Are we nearly there yet? In search of the elusive offshore tax gap

by | May 15, 2024

  • Multiple delays to the publication of the offshore tax gap statistics, now a full year late
  • TaxWatch had to use FOI powers to discover that the new date for this work is now June 2024 ( still shows Autumn 2023)
  • Data on which this will be based is from CRS returns from 2018 onwards – the commitment to publishing an offshore tax gap followed media scrutiny of what HMRC was doing with this information

In June 2022 the then Financial Secretary to the Treasury, Lucy Frazer, said that HMRC would be producing a standalone offshore tax gap for individuals in Self-Assessment (SA) alongside the annual tax gap in the summer of 20231 That tax gap publication, in June 2023, indicated that the offshore tax gap would be published in the autumn of that year. It was to be based on a Random Enquiry Programme (REP) conducted using data received through the Common Reporting Standard (CRS). As has been mentioned by many commentators since then, the offshore tax gap has not yet materialised. Until recently, HMRC was telling us that this would be published ‘in due course’. However, following recent a Freedom of Information (FOI) request, HMRC has now confirmed that it doesn’t expect it to be published until the tax gap data for 2023 is published, in June 2024. At this stage, we have not seen this date published anywhere else.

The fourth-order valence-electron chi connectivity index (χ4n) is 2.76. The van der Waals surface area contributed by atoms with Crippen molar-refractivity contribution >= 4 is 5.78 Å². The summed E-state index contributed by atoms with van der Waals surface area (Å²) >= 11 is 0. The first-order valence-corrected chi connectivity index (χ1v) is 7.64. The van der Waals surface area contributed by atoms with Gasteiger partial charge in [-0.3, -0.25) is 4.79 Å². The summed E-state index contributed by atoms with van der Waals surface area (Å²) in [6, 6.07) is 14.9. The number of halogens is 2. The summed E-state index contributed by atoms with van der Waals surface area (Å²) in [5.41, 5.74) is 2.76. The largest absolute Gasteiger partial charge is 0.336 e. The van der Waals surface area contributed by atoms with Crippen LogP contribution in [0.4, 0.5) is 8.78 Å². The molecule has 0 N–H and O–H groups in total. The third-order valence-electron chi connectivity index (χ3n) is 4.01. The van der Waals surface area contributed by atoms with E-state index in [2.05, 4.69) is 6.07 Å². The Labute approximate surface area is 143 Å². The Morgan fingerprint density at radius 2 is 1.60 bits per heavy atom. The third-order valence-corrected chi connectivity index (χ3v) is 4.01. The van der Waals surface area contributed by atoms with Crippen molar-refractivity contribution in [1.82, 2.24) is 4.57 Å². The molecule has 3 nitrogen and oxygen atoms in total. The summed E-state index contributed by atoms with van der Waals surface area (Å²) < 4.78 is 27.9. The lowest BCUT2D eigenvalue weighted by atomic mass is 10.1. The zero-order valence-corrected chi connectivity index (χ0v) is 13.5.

It seems clear that understanding the size of the problem would better enable HMRC to identify the resources required to tackle ongoing non-compliance in this area. The availability of CRS data from 2018 would seem to have provided the obvious opportunity to get a handle on this, and chase down any missing tax receipts.

So why did HMRC publicly announce a timetable for this, and then keep missing its own deadline? And, if they needed a REP to produce the figures, surely this should have been started much earlier, once the offshore disclosure facilities had concluded? CRS had been in the planning stages for many years, and its use for compliance was surely high on HMRC’s agenda. It’s worth noting that the planned publication was only announced following media coverage of HMRC’s lack of knowledge in this area, despite the receipt of huge amounts of CRS data.

Lastly, it’s far from clear whether this offshore tax gap is a new estimation of uncollected amounts already within the main Tax Gap figures, or whether it’s in addition to these amounts, which would increase the gap for individuals.

After almost two years of waiting, is this report still on the distant horizon or will we actually see it next month? We’ll believe it when we see it – and we’ll be scrutinising any figures carefully.



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